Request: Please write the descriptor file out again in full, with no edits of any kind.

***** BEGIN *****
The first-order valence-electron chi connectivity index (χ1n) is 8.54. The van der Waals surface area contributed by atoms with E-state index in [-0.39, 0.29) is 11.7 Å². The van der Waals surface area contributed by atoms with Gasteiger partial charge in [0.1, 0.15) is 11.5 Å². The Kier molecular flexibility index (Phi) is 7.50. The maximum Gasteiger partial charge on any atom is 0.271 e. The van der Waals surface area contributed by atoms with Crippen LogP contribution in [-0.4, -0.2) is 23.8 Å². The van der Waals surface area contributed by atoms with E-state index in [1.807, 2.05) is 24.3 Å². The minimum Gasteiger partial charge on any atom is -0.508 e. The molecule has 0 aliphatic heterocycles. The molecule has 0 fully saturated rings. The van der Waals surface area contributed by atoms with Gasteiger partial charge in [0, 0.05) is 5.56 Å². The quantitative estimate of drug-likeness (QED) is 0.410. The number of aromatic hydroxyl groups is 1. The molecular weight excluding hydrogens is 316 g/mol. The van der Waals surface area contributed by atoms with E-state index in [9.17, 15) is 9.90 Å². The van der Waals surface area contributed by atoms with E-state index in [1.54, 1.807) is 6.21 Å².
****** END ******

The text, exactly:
The first-order valence-electron chi connectivity index (χ1n) is 8.54. The van der Waals surface area contributed by atoms with E-state index in [-0.39, 0.29) is 11.7 Å². The van der Waals surface area contributed by atoms with Gasteiger partial charge in [0.1, 0.15) is 11.5 Å². The Kier molecular flexibility index (Phi) is 7.50. The maximum Gasteiger partial charge on any atom is 0.271 e. The van der Waals surface area contributed by atoms with Crippen LogP contribution in [-0.4, -0.2) is 23.8 Å². The van der Waals surface area contributed by atoms with E-state index in [1.807, 2.05) is 24.3 Å². The minimum Gasteiger partial charge on any atom is -0.508 e. The molecule has 0 aliphatic heterocycles. The molecule has 0 fully saturated rings. The van der Waals surface area contributed by atoms with Gasteiger partial charge in [0, 0.05) is 5.56 Å². The quantitative estimate of drug-likeness (QED) is 0.410. The number of aromatic hydroxyl groups is 1. The molecular weight excluding hydrogens is 316 g/mol. The van der Waals surface area contributed by atoms with E-state index in [9.17, 15) is 9.90 Å². The van der Waals surface area contributed by atoms with E-state index in [1.54, 1.807) is 6.21 Å².